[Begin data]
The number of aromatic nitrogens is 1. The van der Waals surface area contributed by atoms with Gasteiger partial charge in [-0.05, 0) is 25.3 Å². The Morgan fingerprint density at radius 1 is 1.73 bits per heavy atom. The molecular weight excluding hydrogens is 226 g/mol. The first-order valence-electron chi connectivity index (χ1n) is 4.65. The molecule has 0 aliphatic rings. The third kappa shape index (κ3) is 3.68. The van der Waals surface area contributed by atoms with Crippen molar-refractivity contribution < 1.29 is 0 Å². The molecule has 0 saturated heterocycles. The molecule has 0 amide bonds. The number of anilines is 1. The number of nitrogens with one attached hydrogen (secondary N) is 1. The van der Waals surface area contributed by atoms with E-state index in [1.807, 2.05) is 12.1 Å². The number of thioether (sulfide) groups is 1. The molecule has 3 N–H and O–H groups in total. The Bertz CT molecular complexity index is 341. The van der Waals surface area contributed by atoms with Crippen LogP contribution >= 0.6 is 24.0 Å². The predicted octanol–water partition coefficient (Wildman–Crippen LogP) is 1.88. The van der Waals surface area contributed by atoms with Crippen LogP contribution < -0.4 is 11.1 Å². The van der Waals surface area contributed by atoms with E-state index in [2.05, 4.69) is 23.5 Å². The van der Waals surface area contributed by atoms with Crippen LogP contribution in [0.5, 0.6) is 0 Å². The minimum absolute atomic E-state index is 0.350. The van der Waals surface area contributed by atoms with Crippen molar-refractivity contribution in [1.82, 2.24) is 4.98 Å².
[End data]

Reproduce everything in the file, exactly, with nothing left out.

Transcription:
The number of aromatic nitrogens is 1. The van der Waals surface area contributed by atoms with Gasteiger partial charge in [-0.05, 0) is 25.3 Å². The Morgan fingerprint density at radius 1 is 1.73 bits per heavy atom. The molecular weight excluding hydrogens is 226 g/mol. The first-order valence-electron chi connectivity index (χ1n) is 4.65. The molecule has 0 aliphatic rings. The third kappa shape index (κ3) is 3.68. The van der Waals surface area contributed by atoms with Crippen molar-refractivity contribution < 1.29 is 0 Å². The molecule has 0 saturated heterocycles. The molecule has 0 amide bonds. The number of anilines is 1. The number of nitrogens with one attached hydrogen (secondary N) is 1. The van der Waals surface area contributed by atoms with E-state index in [1.807, 2.05) is 12.1 Å². The number of thioether (sulfide) groups is 1. The molecule has 3 N–H and O–H groups in total. The Bertz CT molecular complexity index is 341. The van der Waals surface area contributed by atoms with Crippen LogP contribution >= 0.6 is 24.0 Å². The predicted octanol–water partition coefficient (Wildman–Crippen LogP) is 1.88. The van der Waals surface area contributed by atoms with Crippen LogP contribution < -0.4 is 11.1 Å². The van der Waals surface area contributed by atoms with E-state index in [2.05, 4.69) is 23.5 Å². The van der Waals surface area contributed by atoms with Crippen LogP contribution in [0.5, 0.6) is 0 Å². The minimum absolute atomic E-state index is 0.350. The van der Waals surface area contributed by atoms with Crippen molar-refractivity contribution in [1.82, 2.24) is 4.98 Å².